Museum To Hold “Agriculture: Then and Now” Program
(Le Mars) — As a tribute to Plymouth County Agriculture during National Ag Week, the Plymouth County Historical Museum is hosting a program scheduled for Sunday, March 19th entitled: “Agriculture: Then and Now”. The program will begin at 2:00 p.m. from the Study Hall, and will feature farmers from Plymouth
County as they discuss some of the major technological advances that occurred in agriculture during their career with farming. The Le Mars Area Chamber of Commerce Agriculture Committee created the display that features several enlarged photographs of Plymouth County Agriculture. Life-size photo cut-outs
bearing the likeness of six Plymouth County farmers are a part of the display.
Those six farmers will share their experiences in farming, as well as what were some of the advances that happened while they were farming. Leading off the program, “Agriculture: Then and Now” will be retired farmer, Norm Barker of Le Mars. Other speakers will include Larry Petersen of Le Mars, Mark Loutsch of Le Mars, Joe Kessenich of Le Mars, Mark Phillips of Akron, and Amanda Brietbarth of Le Mars. The display also features the collection of old sale bills from Plymouth County farm sales, as well as photos from the more than 50 Barn Quilts found in Plymouth County. The agricultural photo exhibit will remain on display at the museum now through the month of May.
judges training for over 700 certified IHSSA judges, and annual coaches convention attended by over 260 individual coaches and 42 district and state contests per season. Craig has been the National Chair of the NFHS speech, theater, and debate committee and also has served the national office as a
committee member for three terms or 12 years. He has also served in the Educational Theater Association as a National Leadership Coach for 12 years. He has been a member of the EDTA National IE Committee and has worked in the tab
room and help run the IE Contest at the national festival. Ihnen has also been the state tournament Class 1A Tennis Manager for the IHSAA for the last 29 years. He has served the IHSAA on the State Tennis Committee and Master of Ceremonies for the Governor Scholar Day since its conception. Ihnen has received two awards from the USTA Missouri Valley Tennis Section with the last one being the Distinguished Service Award for youth tennis. He has been the coordinator of tennis and swimming for the Iowa Girls High School Athetic Union and assists with other events. Ihnen taught speech at Le Mars Community between 1981 and 1994.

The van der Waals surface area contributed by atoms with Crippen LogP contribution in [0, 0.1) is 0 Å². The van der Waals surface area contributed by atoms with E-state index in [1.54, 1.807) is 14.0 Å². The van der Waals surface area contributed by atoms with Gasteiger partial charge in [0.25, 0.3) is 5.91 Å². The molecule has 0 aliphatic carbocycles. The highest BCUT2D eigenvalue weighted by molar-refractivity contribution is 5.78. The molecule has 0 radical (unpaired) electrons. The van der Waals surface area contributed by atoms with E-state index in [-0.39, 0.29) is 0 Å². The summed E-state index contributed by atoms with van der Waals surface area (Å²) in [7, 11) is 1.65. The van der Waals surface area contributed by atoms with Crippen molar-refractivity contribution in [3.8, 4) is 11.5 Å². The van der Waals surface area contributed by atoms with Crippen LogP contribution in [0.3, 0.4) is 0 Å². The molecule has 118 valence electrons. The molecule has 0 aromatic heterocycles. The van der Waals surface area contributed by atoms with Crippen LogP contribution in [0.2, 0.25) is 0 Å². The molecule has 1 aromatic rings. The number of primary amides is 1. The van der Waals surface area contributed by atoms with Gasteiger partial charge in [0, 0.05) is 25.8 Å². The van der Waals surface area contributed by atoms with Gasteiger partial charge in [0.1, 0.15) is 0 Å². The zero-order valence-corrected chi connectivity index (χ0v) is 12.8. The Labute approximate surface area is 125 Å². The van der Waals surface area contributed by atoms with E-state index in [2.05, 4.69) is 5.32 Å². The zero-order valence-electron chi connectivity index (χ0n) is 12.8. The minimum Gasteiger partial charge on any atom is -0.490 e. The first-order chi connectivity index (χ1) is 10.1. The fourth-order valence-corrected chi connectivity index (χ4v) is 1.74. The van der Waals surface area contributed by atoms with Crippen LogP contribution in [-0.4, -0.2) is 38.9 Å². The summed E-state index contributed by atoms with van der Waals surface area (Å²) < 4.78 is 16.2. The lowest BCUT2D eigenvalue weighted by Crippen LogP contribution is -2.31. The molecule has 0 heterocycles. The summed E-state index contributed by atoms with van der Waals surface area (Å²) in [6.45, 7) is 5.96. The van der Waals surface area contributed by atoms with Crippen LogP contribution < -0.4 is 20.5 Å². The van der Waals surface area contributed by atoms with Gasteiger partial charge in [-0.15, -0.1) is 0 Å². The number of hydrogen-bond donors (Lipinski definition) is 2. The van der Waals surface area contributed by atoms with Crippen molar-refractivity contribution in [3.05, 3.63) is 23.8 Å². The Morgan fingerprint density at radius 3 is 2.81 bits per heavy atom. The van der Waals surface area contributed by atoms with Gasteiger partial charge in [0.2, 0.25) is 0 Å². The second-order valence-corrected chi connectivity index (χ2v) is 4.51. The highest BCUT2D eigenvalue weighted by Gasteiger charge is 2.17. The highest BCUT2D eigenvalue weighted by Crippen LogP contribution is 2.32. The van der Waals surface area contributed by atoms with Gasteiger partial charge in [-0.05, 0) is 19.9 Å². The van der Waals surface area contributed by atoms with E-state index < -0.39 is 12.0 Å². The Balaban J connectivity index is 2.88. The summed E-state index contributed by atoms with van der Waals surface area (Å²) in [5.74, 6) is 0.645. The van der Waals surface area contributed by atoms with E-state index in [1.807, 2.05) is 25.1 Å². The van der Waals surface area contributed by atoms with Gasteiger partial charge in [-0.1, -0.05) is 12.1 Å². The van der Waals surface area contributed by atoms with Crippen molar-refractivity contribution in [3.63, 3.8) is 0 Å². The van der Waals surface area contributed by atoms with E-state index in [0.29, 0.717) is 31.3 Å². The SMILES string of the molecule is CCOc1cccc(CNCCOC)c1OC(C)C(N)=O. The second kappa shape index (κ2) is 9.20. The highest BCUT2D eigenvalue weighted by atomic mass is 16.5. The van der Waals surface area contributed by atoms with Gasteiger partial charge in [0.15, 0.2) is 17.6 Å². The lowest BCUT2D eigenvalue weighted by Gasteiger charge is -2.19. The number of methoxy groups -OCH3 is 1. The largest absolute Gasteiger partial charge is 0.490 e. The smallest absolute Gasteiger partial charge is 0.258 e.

they feel threaten by an intruder. State Representative Chuck Holz, a republican from Le Mars, explains the premise of the bill.
Holz says the permit to carry a gun provisions has been modified with in the bill.
Holz says the bill passed along party lines.
27-year-old Brittney Hood, of Sioux City, entered the plea Thursday to a charge of eluding.
Authorities say she was driving a vehicle carrying 24-year-old Melvin Spencer and another man on Feb. 26 when a deputy tried to pull her over. Prosecutors say she sped away but finally stopped and fled on foot into a field, where the deputy caught her.
Authorities say Spencer then drove away in the vehicle and later exchanged shots with another deputy. The other man in the vehicle was wounded.
Spencer’s been charged with attempted murder. His attorney hasn’t returned calls seeking comment.
fueled fire was still burning late Friday afternoon.
Doug Romig says the fire was reported early Friday at the Chichaqua Wildlife Area, near Maxwell in northeast Polk County.
Firefighters had extinguished most of the fire by midday Friday, but by then it had burned up to 700 acres of grassland. No structures were damaged and no one was injured.
Romig says the fire appears to have started in three spots, so it likely was intentionally set.
Although the fire didn’t cause damage, Romig says it could have destroyed structures if not for the quick work of firefighters and conservation officers.
The emerald ash borer is now confirmed in Grand Junction in Greene County and in Corydon in Wayne County.
The insect has now been confirmed in 43 Iowa counties.
The adult ash borer is metallic green and measures about one-half inch long. It can be noticed during the summer months.
Infected trees usually lose leaves at the top of the canopy and the die-off spreads downward. Trees usually die within two to four years.
A federal quarantine, enforced by the U.S. Department of Agriculture, remains in effect restricting movement of hardwood firewood and ash articles out of Iowa into non-quarantined areas of other states.
Iowans should use only local firewood.